Artificial intelligence (AI) and related technologies are increasingly prevalent in business and society, and are beginning to be applied to healthcare. These technologies have the potential to transform many aspects of patient care, as well as administrative processes within provider, payer and pharmaceutical organisations.
There are already a number of research studies suggesting that AI can perform as well as or better than humans at key healthcare tasks, such as diagnosing disease. Today, algorithms are already outperforming radiologists at spotting malignant tumours, and guiding researchers in how to construct cohorts for costly clinical trials. However, for a variety of reasons, we believe that it will be many years before AI replaces humans for broad medical process domains. In this article, we describe both the potential that AI offers to automate aspects of care and some of the barriers to rapid implementation of AI in healthcare.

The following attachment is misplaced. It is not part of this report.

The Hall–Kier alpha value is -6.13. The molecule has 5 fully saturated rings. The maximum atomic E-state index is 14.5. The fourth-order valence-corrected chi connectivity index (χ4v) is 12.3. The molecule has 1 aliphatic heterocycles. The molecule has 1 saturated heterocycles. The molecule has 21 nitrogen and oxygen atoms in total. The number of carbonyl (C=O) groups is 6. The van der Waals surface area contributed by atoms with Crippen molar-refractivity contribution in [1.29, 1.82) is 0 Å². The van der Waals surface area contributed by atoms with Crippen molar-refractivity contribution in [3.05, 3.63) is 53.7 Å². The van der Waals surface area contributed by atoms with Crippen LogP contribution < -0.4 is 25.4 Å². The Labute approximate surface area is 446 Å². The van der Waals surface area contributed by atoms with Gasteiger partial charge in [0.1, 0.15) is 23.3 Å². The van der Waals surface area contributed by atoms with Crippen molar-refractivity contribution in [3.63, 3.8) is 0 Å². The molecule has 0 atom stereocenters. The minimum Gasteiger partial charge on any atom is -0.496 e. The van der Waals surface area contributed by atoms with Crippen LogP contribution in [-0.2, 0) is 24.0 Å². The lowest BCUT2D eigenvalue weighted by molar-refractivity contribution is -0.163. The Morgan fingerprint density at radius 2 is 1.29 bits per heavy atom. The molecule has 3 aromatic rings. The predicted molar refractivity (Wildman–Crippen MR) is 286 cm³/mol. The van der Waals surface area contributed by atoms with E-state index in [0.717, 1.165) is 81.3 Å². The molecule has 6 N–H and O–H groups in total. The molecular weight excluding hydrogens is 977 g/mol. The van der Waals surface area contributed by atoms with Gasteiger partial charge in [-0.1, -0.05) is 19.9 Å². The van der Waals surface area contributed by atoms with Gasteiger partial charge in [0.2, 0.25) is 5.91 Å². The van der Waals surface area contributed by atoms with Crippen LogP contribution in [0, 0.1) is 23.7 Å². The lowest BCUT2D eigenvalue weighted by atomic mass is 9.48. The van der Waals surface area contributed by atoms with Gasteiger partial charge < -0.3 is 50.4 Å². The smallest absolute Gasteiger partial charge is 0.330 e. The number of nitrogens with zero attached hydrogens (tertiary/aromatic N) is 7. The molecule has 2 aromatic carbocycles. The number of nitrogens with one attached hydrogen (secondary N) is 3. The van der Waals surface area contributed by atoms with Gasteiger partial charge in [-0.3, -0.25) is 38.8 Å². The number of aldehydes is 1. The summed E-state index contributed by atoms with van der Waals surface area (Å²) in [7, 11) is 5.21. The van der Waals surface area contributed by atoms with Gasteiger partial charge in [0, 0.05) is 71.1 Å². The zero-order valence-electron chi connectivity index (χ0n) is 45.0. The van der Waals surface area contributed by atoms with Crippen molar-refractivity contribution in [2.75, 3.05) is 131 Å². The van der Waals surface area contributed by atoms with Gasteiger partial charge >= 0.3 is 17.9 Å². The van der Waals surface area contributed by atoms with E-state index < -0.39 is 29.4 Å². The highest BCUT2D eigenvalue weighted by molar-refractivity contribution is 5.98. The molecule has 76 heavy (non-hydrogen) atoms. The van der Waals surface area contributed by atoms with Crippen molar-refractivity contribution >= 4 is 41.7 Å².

How AI works in healthcare?
AI is able to analyze large amounts of data stored by healthcare organizations in the form of images, clinical research trials and medical claims, and can identify patterns and insights often undetectable by manual human skill sets.
AI algorithms are “taught” to identify and label data patterns, while NLP allows these algorithms to isolate relevant data. With DL, the data is analyzed and interpreted with the help of extended knowledge by computers. The impact of these tools is huge, considering a Frost & Sullivan analysis indicated artificial intelligence and cognitive computing systems in healthcare will account for $6.7 billion this year from the market compared to $811 million in 2015.
The use of AI is supporting many stakeholders in healthcare: